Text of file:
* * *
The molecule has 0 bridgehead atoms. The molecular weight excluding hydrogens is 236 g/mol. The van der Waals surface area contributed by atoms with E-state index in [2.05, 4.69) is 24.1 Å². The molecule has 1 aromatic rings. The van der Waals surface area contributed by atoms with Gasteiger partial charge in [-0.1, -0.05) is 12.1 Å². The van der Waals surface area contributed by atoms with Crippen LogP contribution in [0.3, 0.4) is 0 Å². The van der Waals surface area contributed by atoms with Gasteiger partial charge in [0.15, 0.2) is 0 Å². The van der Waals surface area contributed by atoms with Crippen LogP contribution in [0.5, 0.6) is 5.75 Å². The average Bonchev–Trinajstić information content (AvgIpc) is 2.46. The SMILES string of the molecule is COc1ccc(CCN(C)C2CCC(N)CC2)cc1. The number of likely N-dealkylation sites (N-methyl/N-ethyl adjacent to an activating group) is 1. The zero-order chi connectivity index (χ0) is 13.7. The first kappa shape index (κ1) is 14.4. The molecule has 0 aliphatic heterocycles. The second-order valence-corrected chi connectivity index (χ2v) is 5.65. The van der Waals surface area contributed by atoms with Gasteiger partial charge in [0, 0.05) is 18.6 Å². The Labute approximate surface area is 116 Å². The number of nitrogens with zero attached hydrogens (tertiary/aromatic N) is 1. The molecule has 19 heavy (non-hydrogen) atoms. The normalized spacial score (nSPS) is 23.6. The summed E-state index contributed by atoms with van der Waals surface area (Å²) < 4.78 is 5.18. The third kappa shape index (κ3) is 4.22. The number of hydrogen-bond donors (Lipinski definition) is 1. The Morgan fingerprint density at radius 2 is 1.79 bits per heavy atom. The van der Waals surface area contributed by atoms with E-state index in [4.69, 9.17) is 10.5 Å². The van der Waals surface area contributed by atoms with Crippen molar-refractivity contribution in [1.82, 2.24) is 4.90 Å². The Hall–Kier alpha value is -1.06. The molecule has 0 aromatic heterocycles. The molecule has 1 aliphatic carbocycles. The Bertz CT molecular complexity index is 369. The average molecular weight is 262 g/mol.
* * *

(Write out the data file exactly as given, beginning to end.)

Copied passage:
The molecule has 0 bridgehead atoms. The molecular weight excluding hydrogens is 236 g/mol. The van der Waals surface area contributed by atoms with E-state index in [2.05, 4.69) is 24.1 Å². The molecule has 1 aromatic rings. The van der Waals surface area contributed by atoms with Gasteiger partial charge in [-0.1, -0.05) is 12.1 Å². The van der Waals surface area contributed by atoms with Crippen LogP contribution in [0.3, 0.4) is 0 Å². The van der Waals surface area contributed by atoms with Gasteiger partial charge in [0.15, 0.2) is 0 Å². The van der Waals surface area contributed by atoms with Crippen LogP contribution in [0.5, 0.6) is 5.75 Å². The average Bonchev–Trinajstić information content (AvgIpc) is 2.46. The SMILES string of the molecule is COc1ccc(CCN(C)C2CCC(N)CC2)cc1. The number of likely N-dealkylation sites (N-methyl/N-ethyl adjacent to an activating group) is 1. The zero-order chi connectivity index (χ0) is 13.7. The first kappa shape index (κ1) is 14.4. The molecule has 0 aliphatic heterocycles. The second-order valence-corrected chi connectivity index (χ2v) is 5.65. The van der Waals surface area contributed by atoms with Gasteiger partial charge in [0, 0.05) is 18.6 Å². The Labute approximate surface area is 116 Å². The number of nitrogens with zero attached hydrogens (tertiary/aromatic N) is 1. The molecule has 19 heavy (non-hydrogen) atoms. The normalized spacial score (nSPS) is 23.6. The summed E-state index contributed by atoms with van der Waals surface area (Å²) < 4.78 is 5.18. The third kappa shape index (κ3) is 4.22. The number of hydrogen-bond donors (Lipinski definition) is 1. The Morgan fingerprint density at radius 2 is 1.79 bits per heavy atom. The van der Waals surface area contributed by atoms with E-state index in [4.69, 9.17) is 10.5 Å². The van der Waals surface area contributed by atoms with Crippen molar-refractivity contribution in [1.82, 2.24) is 4.90 Å². The Hall–Kier alpha value is -1.06. The molecule has 0 aromatic heterocycles. The molecule has 1 aliphatic carbocycles. The Bertz CT molecular complexity index is 369. The average molecular weight is 262 g/mol.